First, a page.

The family, called the domestic Church, 45 is often the first place where one experiences and is formed in the faith. In fact, “the new evangelization depends largely on the domestic Church.” 46 It is through the example of mothers and fathers, grandparents, siblings, and extended family members that one most concretely witnesses how to live a Christian life: “Family members learn more of the Christian life by observing each other’s strengths or weaknesses than by formal instruction. Their shared wisdom and experience often constitute a compelling Christian witness.” 47
Catechists and Teachers of the Faith
The witness of catechists and teachers of the faith also creates and fosters a culture of witness. Catechists, together with the pastors of the Church, are entrusted with the duties of teaching the faith, overseeing sacramental preparation, supporting the formation of consciences, and developing a love of prayer in those they catechize. 48 Catechists, who are dedicated disciples of Christ, provide a powerful witness to the Gospel. Additionally, Catholic schools and their teachers are witnesses to the faith. For over one hundred years, the Catholic school system in America has prepared generations of disciples in this country and been a powerful evangelizing presence. A vibrant Catholic identity and active promotion of gospel values in Catholic schools help foster future generations of disciples and evangelists.
Discipleship is rooted in human experience. It is through human experience that one enters into a dialogue with modern culture. The human experience provides the “sensible signs” that help us come to know ourselves, one another, and God.49 It is through common human experiences that the Word of God is revealed to us. These sensible signs are not abstract metaphysical signs but the concrete actions of the Holy Spirit present in the Christian’s everyday life. These concrete actions of the Holy Spirit are numerous. Some common examples are retreats, direct service opportunities, parish prayer groups, Bible study programs, and involvement in the ecclesial movements. It is through the prompting of the Holy Spirit that one comes to understand the Good News of the Gospel. One’s interaction with a Christian who lives an authentic gospel life leads to questioning about how to better appropriate the faith into one’s own life. “Catechesis links human experience to the revealed word of God. . . . Catechesis helps them relate the Christian message to the most profound questions in life: the existence of God, the destiny of the human person, the origin and end of history, the truth about good and evil, the meaning of suffering and death, and so forth.” 50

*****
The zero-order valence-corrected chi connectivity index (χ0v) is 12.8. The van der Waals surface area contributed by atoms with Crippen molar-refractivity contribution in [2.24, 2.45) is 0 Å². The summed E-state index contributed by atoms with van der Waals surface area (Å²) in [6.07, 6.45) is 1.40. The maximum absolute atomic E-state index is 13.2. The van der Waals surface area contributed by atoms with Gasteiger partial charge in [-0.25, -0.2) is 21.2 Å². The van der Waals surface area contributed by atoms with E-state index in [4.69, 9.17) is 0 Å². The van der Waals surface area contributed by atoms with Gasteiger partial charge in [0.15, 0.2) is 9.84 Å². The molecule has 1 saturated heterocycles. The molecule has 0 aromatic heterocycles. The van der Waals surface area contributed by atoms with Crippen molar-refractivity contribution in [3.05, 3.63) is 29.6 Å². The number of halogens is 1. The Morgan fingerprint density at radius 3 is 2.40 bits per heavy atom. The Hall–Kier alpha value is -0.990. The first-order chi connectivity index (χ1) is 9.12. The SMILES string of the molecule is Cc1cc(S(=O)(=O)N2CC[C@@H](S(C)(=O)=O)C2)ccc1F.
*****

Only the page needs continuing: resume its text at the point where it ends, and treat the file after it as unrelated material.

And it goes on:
These catechetical foundations are necessary for creating a culture of witness that testifies to the transformative power of the Gospel. The next section of this resource examines concrete skills and methods that can be used in diocesan and parish-based programs designed to invite our missing brothers and sisters back to the Lord’s Table.
- EN, no. 41.
- NDC, no. 17.A.
- See NDC, no. 17A.
- The first methodology is deductive, while the second is inductive. For a detailed examination of these two methods, please see NDC, no. 29.
- NDC, no. 29.B.
- NDC, no. 29.H.
- NDC, no. 29.H.
- NDC, no. 29.G.
- USCCB, "Welcome and Justice for Persons with Disabilities: A Framework of Access and Inclusion."
- NDC, no. 29.C.
- NDC, no. 29.F.
- NDC, no. 13.
- Benedict XVI, Address to the Plenary Assembly of the Pontifical Council for the Family, The Vatican.
- USCCB, pastoral letter Marriage: Love and Life in the Divine Plan (Washington, DC: USCCB, 2009), 38-42.
- Address to the Plenary Assembly of the Pontifical Council for the Family.
- NDC, no. 29.D.
- NDC, no. 29.E.
- NDC, no. 29.A.
- NDC, no. 29.A.